Dylan eyes the pool beneath our balcony, searching for a "target." When he spies one - a boy or boys within two or three years of his age, he springs into action. Trunks on. Swim shirt. Floatie or boogie board and he's off.
During this vacation, it's been a target rich environment, for buddies anyways.
It does my heart good to see this. There was a time that I questioned whether I ever would.
I didn't start out questioning it. Dylan had two good buddies in preschool, which his teachers said was developmentally appropriate. One or two good friends was all a little kid could handle. So he was sometimes a little too bossy. We were sure he would grow out of it.
When he started kindergarten, neither of his buddies entered the same school. I tried to "set him up" with a classmate before classes began and for a time it seemed as though this was a great idea. But it soon became apparent that although Dylan was invited to all of the birthday parties, there weren't a lot of playdate requests. The ones I tried to arrange frequently ended in tears, as did many of the birthday parties.
It was pretty isolating for Dylan, and for RockStar and myself. We rarely got a break.
Which is why I was thrilled one hot June day when he was invited to sleep at a classmate's house. It was at the end of a long day, which should have been my first clue. He and I had gone blueberry picking in the morning, followed by an afternoon birthday party at a local amusement park. He and the classmate (the one I had set him up with before kindergarten) were thick as thieves throughout the party. By the time it was over, he had been invited to spend the night.
Their relationship had been a rocky one and I should have been more wary, but I wasn't. I was just excited for a night off! In no time, RockStar and I had a restaurant and movie all picked out. All I had to do was shower, dress, and drop off a bag for Dylan.
Before I finished packing the bag, I got the call. Both boys had gotten into it, probably over something insignificant. Both were screaming and crying. The other parent was sorry, but Dylan would not be able to spend the night. Could I come pick him up?
I sighed and hurried over. The mom was outside with him on the porch and his face and eyes were all red from crying. It was obvious he was crushed, but also still angry over whatever it was that had started the argument. A bundle of emotions. I hugged him, apologized to the mom, and took him back to the car.
I don't know if I ever found out exactly what launched the screaming match. Later that same summer, Dylan was diagnosed and his challenges making and keeping friends became more understandable. That is, they became more understandable once I learned that ADHD is more than just uncontrollable energy. That it affects social relationships and maturity levels.
When we decided to medicate, the social aspect was as much of a driver as issues in school or behaviors at home were. More than anything, I wanted something that would help give Dylan some control that would allow him to have and be a friend. I wasn't even sure that the medication could promise that, although online resources suggested that it would.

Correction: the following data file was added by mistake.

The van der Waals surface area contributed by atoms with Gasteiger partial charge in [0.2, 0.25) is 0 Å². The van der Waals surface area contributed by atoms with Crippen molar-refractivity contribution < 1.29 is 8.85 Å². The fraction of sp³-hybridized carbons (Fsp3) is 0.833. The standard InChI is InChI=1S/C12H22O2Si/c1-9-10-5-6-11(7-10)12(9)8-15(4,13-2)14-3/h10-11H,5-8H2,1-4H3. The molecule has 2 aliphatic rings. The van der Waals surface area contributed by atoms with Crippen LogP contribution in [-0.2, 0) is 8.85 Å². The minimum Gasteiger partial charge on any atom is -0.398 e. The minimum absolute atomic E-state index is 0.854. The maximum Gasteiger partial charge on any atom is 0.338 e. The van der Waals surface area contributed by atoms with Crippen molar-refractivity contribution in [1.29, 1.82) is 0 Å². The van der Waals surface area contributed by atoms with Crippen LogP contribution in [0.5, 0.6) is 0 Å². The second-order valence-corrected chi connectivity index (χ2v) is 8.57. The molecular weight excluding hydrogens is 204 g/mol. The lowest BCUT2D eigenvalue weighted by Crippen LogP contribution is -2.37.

The medication did help. It seemed to me that it gave him that split second's respite before he reacted. It gave him an opportunity to assess his behavior and decide what the better course of action would be. He was still bossy, but not as rigid and inflexible. I still heard about how his classmates called him slow, but he began to develop a cadre of friends, several who were a grade behind him.
At first, we limited medication to weekdays. We wanted him to have a chance to eat and sleep normally on weekends, and give his body a rest from the meds. A couple months into it, however, we went to a 7-day a week schedule. The decision came after a weekend camping with Cub Scouts. Dylan melted down over some slight and was just generally difficult to be around. We realized that the social activities didn't stop on Saturdays. In fact, they were often more intense, fueled by candy and uneven schedules.
That's one of the reasons it's so amazing that both last summer and this summer's medication vacations have gone so well. Has the very fact of having been on medication helped show him what appropriate social behavior is? Or is it just maturity?
Whatever the source, I love it.
I remember telling him as just a little guy to go up to a group of kids and introduce himself. Shy as he is, he would rarely do it. While he is still painfully shy with adults, he's become much more self assured with other kids. He can easily go up to them and start playing with them.
Right now, from my balcony perch, I'm watching him share his floatie with a girl, laughing enthusiastically. Actual sharing! With a girl, no less!
I know there will be arguments and fights with friends. Times he will feel slighted, real or imagined. Occasions where kids will be mean, whether or not it has anything to do with his ADHD. But the fact that he has been able to make and keep several buddies, that he regularly sleeps over a friend's house, and the fact that he can go up to a strange boy and insert himself into their play...all of that, makes me feel more confident about his future.